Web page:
A senior Pakistani military official, who spoke on condition of anonymity, added that when U.S. forces first launched counter-terrorism operations inAfghanistan, Pakistan “provided Americans two bases in Jacobabad and Shamsi. Jacobabad base has been vacated for long time ago, but Shamsi is still with them.”
“They are vacating it,” the official insisted. “Shamsi base was for logistic purpose. They also used it for drones for some time but no drones have been flown from there.”
The official said no base in Pakistan was presently used by the Americans for drone operations. But he did not give a precise date for when drones supposedly stopped operating from Shamsi.
The U.S. officials disputed that account. If anything, the Obama administration is moving to a counter-terrorism strategy based more on drone strikes and other covert operations than on deploying large numbers of troops.
On Wednesday, John Brennan, president Barack Obama’s top counter-terrorism advisor, promised that in the tribal regions along the Afghan/Pakistan border, the U.S. would continue to “deliver precise and overwhelming force against al Qaeda.”
“And when necessary, as the President has said repeatedly, if we have information about the whereabouts of al Qaeda, we will do what is required to protect the United States — as we did with bin Laden,” Brennan said in a speech.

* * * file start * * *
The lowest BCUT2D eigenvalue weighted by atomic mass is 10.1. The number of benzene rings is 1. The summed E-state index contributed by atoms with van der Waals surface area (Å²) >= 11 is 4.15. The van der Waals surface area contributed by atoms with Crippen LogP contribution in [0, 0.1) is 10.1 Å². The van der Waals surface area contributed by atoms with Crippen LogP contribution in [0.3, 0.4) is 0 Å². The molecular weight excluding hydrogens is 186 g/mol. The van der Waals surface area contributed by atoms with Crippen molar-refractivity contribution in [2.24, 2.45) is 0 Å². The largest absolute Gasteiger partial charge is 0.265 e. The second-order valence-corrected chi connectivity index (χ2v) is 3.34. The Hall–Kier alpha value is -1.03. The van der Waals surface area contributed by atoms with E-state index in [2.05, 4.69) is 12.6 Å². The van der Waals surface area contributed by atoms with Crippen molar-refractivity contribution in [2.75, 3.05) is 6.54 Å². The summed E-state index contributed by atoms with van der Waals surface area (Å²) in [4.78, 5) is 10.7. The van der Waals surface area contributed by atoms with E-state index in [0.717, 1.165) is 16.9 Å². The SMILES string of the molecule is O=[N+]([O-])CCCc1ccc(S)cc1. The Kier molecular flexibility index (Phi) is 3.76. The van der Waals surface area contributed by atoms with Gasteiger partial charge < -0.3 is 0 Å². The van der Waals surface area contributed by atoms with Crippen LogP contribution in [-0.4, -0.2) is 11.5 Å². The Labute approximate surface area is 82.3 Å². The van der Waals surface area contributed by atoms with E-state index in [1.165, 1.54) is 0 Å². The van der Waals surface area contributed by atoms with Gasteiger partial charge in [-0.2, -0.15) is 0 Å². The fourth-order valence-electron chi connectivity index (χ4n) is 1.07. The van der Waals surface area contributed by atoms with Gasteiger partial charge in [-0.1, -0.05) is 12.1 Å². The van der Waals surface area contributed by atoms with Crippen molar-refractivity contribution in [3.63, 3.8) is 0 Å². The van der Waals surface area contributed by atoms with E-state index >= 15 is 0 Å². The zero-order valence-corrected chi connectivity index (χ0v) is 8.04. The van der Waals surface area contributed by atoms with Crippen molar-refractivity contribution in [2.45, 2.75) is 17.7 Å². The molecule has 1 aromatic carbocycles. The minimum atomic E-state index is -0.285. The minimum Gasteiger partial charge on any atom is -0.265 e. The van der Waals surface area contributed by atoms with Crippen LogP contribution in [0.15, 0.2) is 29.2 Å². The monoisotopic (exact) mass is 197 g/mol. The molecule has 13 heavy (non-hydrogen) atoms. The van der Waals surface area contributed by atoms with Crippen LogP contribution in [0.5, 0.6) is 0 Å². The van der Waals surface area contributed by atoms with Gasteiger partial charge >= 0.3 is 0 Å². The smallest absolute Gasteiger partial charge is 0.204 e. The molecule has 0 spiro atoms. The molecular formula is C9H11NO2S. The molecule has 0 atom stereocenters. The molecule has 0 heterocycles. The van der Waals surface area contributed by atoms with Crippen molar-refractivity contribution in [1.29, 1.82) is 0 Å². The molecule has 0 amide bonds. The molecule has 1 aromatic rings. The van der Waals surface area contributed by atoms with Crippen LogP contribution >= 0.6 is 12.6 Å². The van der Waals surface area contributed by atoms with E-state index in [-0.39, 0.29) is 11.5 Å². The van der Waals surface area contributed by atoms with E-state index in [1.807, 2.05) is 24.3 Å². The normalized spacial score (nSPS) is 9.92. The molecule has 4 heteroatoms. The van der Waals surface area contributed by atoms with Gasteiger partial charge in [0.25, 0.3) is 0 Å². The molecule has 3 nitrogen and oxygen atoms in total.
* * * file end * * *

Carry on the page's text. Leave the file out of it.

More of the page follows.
Pakistani officials have faced fierce criticism for tacitly allowing the CIA to conduct drone operations on Pakistani soil. Allegations that civilian bystanders have been killed in drone attacks have only compounded the political problems facing Pakistani authorities.
Brennan rejected suggestions that U.S. drone attacks had caused numerous civilian casualties, claiming that the U.S. had been “exceptionally precise and surgical” in its operations. “Not a single collateral death” had been caused by U.S. counter-terrorism operations over the last year, he said.
U.S. officials have said that since the United States in July 2008 greatly increased the rate of drone-borne missile strikes against suspected militants along the Afghan/Pakistan border, the number of civilian deaths caused by such attacks has totaled under 40. Some Pakistani officials and human rights activists have claimed the death toll is much higher....